Building flush mounted deck hatches

I am building a CLC sport tandem and was originally planning on installing the standard, non-flush, deck hatches. I already cut out the hatch openings, and just built two hatch covers. The hatch covers really don't match the deck camber perfectly. They appear to be a bit twisted in shape, probably because the curved forms I laminated them around weren't perfectly placed. On the other hand, the hatch opening cut-outs that I cut directly from the fiberglassed deck look really nice. I am now toying with the idea of flush mounted deck hatches. The instructions on installing flush-mounted deck hatches talk about laminating two pieces of plywood around a form. Do you still have to laminate a second piece of plywood if you intend to use the deck cut-outs as your hatch covers? Will the fiberglassed plywood hold the shape of the deck indefinitely, or will it gradually flatten out over time? Finally, are there any advantages to one hatch design over another in terms of simply keeping water out of the boat? Thanks!

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RE: Building flush mounted deck hatches

I would think that the stresses of plywood trying to return to it's original shape would cause the cutouts to flatten out in time. 

RE: Building flush mounted deck hatches

if you cut out your hatches nice and clean and like the shape of the hatch and the camber is nicely matched....i would go ahead and convert to 'flush' hatches.

once you complete the flush hatch project, keeping the flutch hatches in place for the better part of the time you store the boat will keep the hatch in the correct shape.

to convert to a flush hatch system is pretty simple.  it is described nicely in the clc boat-builder tips section:

the only place i don't really follow/agree is the step 2 (laminating a second piece of 4mm okoume) but other's may have their own experience.

i do have a strong preference for wooden cams as giving the best, most water-proof result.  if you have camber (but not too much camber)  i would ensure i had a cam along the centerline to ensure that the hatch does not 'bubble' up in the middle and you have consistent pressure onto the gasket all the way around the hatch.

this is a very slick and nice go for it....if you want.  totally doable and acceptable.



RE: Building flush mounted deck hatches

   Thanks for the advice. I read the CLC article on building flush mounted deck hatches, but was unclear as to whether step 2 only pertained to building a hatch cover from scratch or whether it also pertained to using the deck cut-out as the hatch cover. My biggest concern is keeping water out, and I am afraid that the slightly warped (non-flush) deck covers I built won't press the foam evenly enough to create a waterproof seal. The cut-outs, on the other hand, match the deck camber perfectly (at least for now). So, Howard, have you had success using unreinforced deck cut-outs as your hatch covers? I'll probably go this route. I can always add the hatch rims and standard hatches later if this doesn't work out, but removing the hatch rims if I don't like them would be a lot of work.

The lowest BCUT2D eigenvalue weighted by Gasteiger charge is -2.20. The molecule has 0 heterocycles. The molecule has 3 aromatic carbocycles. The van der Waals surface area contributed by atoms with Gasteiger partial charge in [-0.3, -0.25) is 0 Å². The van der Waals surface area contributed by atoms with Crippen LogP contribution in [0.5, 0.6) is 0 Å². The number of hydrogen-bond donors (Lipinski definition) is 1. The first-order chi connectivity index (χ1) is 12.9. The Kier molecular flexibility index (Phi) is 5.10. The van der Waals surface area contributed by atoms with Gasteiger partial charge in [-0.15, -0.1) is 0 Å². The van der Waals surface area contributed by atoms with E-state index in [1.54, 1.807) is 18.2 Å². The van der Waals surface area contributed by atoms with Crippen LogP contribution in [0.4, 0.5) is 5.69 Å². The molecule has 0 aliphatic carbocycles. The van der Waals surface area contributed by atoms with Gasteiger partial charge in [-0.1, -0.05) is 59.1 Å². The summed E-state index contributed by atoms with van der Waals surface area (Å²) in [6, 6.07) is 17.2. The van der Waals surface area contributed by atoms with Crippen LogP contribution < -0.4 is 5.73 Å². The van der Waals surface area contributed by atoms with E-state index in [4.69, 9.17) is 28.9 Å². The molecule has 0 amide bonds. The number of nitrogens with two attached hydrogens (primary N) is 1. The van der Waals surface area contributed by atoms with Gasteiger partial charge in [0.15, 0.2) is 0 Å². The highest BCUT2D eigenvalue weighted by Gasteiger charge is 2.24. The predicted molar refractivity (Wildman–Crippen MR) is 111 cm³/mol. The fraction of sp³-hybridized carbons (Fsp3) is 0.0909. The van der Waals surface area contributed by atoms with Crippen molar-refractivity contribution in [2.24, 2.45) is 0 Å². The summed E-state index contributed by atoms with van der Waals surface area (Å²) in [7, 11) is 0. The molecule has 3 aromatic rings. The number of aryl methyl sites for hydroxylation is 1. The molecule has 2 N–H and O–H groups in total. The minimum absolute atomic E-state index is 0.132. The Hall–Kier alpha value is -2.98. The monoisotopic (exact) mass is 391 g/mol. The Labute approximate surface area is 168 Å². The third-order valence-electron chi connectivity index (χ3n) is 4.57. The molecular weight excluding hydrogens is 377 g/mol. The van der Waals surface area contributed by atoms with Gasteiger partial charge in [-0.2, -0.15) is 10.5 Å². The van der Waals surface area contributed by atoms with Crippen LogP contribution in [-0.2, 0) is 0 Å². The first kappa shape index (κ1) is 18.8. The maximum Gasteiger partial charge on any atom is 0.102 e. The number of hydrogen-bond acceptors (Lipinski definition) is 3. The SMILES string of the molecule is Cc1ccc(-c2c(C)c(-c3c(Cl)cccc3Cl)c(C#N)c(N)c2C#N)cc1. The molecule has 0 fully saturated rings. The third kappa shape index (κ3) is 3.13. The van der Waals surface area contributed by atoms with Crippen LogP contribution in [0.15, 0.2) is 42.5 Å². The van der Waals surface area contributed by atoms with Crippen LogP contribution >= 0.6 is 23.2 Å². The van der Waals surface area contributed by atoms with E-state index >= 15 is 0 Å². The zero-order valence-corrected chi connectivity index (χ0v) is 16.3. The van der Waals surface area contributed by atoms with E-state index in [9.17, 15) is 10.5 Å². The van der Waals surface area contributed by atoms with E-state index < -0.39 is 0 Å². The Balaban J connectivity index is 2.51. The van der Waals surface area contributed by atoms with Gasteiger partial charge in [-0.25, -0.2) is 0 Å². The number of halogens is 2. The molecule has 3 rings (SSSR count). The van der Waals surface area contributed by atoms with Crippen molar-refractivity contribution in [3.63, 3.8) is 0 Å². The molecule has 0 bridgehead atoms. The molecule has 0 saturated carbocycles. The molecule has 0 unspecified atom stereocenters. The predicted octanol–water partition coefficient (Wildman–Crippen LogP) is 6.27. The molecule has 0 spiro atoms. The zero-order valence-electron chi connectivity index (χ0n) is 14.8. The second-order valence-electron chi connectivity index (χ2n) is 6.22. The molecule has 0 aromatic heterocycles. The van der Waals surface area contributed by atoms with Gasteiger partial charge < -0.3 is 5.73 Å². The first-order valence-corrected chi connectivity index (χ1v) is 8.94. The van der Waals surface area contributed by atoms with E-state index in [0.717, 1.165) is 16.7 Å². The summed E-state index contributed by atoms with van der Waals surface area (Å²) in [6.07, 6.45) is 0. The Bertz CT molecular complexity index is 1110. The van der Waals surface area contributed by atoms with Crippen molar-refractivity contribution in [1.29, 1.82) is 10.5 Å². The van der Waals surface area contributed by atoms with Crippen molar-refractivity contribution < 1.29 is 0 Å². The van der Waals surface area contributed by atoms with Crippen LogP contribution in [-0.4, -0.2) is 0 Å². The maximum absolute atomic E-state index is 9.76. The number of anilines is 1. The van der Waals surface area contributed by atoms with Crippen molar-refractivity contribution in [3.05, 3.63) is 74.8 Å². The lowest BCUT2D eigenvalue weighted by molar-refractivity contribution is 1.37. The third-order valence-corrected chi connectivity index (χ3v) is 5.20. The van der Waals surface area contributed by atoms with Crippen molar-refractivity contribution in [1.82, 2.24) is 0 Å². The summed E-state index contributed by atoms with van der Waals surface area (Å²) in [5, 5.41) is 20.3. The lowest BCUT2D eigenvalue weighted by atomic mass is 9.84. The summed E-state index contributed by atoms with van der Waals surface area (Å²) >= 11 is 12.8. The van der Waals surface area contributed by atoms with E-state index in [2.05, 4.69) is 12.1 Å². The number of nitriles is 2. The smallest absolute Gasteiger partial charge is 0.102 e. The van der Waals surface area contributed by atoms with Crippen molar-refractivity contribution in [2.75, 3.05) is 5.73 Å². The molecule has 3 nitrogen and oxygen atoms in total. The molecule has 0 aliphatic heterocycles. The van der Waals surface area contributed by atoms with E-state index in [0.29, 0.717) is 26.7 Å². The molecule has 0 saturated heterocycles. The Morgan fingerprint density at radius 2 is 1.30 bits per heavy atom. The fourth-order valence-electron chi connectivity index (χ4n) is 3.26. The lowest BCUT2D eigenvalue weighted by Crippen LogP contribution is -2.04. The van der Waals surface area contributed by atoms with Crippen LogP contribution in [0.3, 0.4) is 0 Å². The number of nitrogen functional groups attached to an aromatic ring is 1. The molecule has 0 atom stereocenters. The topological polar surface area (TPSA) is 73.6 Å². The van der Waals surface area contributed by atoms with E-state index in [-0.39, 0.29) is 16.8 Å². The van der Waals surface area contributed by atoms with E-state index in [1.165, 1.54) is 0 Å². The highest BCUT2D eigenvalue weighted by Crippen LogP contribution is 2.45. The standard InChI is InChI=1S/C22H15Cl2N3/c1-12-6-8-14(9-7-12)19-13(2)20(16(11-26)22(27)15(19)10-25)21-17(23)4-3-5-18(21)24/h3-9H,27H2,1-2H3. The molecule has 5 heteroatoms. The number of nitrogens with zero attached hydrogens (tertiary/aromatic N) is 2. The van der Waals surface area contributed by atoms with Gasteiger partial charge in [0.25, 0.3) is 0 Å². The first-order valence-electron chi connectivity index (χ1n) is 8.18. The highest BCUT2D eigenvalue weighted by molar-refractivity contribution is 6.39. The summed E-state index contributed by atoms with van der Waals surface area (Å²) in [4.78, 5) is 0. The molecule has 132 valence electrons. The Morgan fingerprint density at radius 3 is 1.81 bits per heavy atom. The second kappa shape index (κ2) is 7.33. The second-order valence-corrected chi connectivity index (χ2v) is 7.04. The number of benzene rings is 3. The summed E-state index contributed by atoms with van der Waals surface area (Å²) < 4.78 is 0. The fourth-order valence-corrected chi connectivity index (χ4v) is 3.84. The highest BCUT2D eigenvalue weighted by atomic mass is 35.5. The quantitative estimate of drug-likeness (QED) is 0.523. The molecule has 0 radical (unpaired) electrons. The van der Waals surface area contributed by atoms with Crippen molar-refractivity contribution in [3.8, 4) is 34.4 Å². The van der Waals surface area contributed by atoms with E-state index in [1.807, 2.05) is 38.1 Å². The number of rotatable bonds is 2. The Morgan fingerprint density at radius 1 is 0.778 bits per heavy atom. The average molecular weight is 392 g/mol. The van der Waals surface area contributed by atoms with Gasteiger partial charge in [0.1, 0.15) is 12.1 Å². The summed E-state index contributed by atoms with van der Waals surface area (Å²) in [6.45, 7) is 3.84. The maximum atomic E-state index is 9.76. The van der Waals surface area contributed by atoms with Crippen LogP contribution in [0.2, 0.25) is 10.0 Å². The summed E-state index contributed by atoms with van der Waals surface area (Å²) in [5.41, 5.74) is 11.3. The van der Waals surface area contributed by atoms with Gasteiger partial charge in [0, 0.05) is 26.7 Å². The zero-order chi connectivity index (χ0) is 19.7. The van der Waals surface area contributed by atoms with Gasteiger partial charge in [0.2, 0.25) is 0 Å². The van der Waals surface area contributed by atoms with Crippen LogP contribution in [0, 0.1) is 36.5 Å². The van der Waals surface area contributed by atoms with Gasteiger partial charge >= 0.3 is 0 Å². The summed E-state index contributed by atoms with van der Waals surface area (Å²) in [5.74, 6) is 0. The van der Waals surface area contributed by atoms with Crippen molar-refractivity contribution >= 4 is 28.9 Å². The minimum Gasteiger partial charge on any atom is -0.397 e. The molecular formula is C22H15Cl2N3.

RE: Building flush mounted deck hatches

   yes, i have had success on using 'unreinforced' cutouts.  that said, a couple key points.

- hatch is 4 mm okoume

- hatch is glassed on both sides.

- hatch is not excessively large (larger than the 'as-designed' and you should be fine)

- position of wooden cams is important and you needs them close enough together to get equal pressure.   most hatches are elongated rectangles and would recommend no less than 6 cams.   its important that a pair of the cams are along the center-line.

it is ok if the hatch is a bit flexible.  what gives it water-proofness and ultimate shape is cam's holding down again a very rigid (three layers of 4 mm okoume - deck, spacer, sill) opening/sill with weather-stripping.  as long as there is not too much distance between the cams you will be fine.








RE: Building flush mounted deck hatches

I'm also in the process of doing flush hatches. On my Ches 17 and my pax20, the foam gasket was fixed to the hatch lid. I see in the link above that the foam is fixed to the lip rather than the lid.

Any opinions on which is best? Gasket on lid or lip?



RE: Building flush mounted deck hatches

for the regular hatch (not flush), the foam is typically on the hatch.   since the lie-on-top hatch is larger than the hull opening, as a practical matter, it is easier to attach it to the hatch and know you followed the outline of the hatch.  also, if you have a hatch lip, like most of the current clc designs, the lip is specifically designed to help get a waterproof seal by pushing up into the foam in a way that cannot be duplicated if you put the foam on the hull unless you put a lip on bottom of the hatch

in most flush arrangements, the foam is on the sill probably becuase it is protected there and its simply easier to place correctly in this arrangement.

that said, i have seen people switch it around and they seem to make it work. but if you do flip it around, you need to pay attention to things like lips and other little details which may have been engineered into the recommended approach that help it maintain water-tightness that you may not be aware of and may be compromized by the switch.


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